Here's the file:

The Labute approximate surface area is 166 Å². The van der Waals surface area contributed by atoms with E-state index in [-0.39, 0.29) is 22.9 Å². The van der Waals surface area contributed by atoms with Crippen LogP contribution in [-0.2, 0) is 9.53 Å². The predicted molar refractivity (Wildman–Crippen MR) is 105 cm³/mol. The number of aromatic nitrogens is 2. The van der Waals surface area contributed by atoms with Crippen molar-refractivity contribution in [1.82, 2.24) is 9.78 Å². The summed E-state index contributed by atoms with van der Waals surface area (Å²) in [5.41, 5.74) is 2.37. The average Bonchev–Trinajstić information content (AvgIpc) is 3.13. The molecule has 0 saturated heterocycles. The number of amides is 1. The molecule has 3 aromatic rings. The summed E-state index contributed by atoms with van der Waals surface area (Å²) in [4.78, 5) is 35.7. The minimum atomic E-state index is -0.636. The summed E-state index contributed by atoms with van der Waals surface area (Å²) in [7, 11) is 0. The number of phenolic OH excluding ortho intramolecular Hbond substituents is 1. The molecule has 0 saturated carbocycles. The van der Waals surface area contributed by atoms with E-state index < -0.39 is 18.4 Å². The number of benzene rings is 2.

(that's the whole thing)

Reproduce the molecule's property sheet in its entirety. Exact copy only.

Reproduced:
The Labute approximate surface area is 166 Å². The van der Waals surface area contributed by atoms with E-state index in [-0.39, 0.29) is 22.9 Å². The van der Waals surface area contributed by atoms with Crippen LogP contribution in [-0.2, 0) is 9.53 Å². The predicted molar refractivity (Wildman–Crippen MR) is 105 cm³/mol. The number of aromatic nitrogens is 2. The van der Waals surface area contributed by atoms with Crippen molar-refractivity contribution in [1.82, 2.24) is 9.78 Å². The summed E-state index contributed by atoms with van der Waals surface area (Å²) in [5.41, 5.74) is 2.37. The average Bonchev–Trinajstić information content (AvgIpc) is 3.13. The molecule has 0 saturated heterocycles. The number of amides is 1. The molecule has 3 aromatic rings. The summed E-state index contributed by atoms with van der Waals surface area (Å²) in [4.78, 5) is 35.7. The minimum atomic E-state index is -0.636. The summed E-state index contributed by atoms with van der Waals surface area (Å²) in [7, 11) is 0. The number of phenolic OH excluding ortho intramolecular Hbond substituents is 1. The molecule has 0 saturated carbocycles. The van der Waals surface area contributed by atoms with E-state index < -0.39 is 18.4 Å². The number of benzene rings is 2.